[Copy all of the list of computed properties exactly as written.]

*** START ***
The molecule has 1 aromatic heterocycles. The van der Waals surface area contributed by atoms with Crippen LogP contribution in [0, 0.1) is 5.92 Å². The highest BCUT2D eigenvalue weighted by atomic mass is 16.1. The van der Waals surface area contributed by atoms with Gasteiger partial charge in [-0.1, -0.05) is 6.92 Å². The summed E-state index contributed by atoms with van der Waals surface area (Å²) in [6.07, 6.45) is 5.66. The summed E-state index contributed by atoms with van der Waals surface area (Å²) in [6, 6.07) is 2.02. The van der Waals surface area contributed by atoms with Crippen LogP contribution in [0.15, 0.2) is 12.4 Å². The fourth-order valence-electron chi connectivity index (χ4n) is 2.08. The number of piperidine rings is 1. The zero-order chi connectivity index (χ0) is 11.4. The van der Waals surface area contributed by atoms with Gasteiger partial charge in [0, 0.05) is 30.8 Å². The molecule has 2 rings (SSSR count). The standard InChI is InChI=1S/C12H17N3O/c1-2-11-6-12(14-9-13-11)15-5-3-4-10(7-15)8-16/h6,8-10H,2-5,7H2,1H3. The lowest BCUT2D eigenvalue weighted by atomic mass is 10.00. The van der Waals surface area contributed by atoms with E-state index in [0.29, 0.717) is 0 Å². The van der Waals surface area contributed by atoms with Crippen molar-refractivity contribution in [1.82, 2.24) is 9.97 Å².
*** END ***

The molecule has 1 aromatic heterocycles. The van der Waals surface area contributed by atoms with Crippen LogP contribution in [0, 0.1) is 5.92 Å². The highest BCUT2D eigenvalue weighted by atomic mass is 16.1. The van der Waals surface area contributed by atoms with Gasteiger partial charge in [-0.1, -0.05) is 6.92 Å². The summed E-state index contributed by atoms with van der Waals surface area (Å²) in [6.07, 6.45) is 5.66. The summed E-state index contributed by atoms with van der Waals surface area (Å²) in [6, 6.07) is 2.02. The van der Waals surface area contributed by atoms with Crippen LogP contribution in [0.15, 0.2) is 12.4 Å². The fourth-order valence-electron chi connectivity index (χ4n) is 2.08. The number of piperidine rings is 1. The zero-order chi connectivity index (χ0) is 11.4. The van der Waals surface area contributed by atoms with Gasteiger partial charge in [0, 0.05) is 30.8 Å². The molecule has 2 rings (SSSR count). The standard InChI is InChI=1S/C12H17N3O/c1-2-11-6-12(14-9-13-11)15-5-3-4-10(7-15)8-16/h6,8-10H,2-5,7H2,1H3. The lowest BCUT2D eigenvalue weighted by atomic mass is 10.00. The van der Waals surface area contributed by atoms with E-state index in [0.29, 0.717) is 0 Å². The van der Waals surface area contributed by atoms with Crippen molar-refractivity contribution in [1.82, 2.24) is 9.97 Å².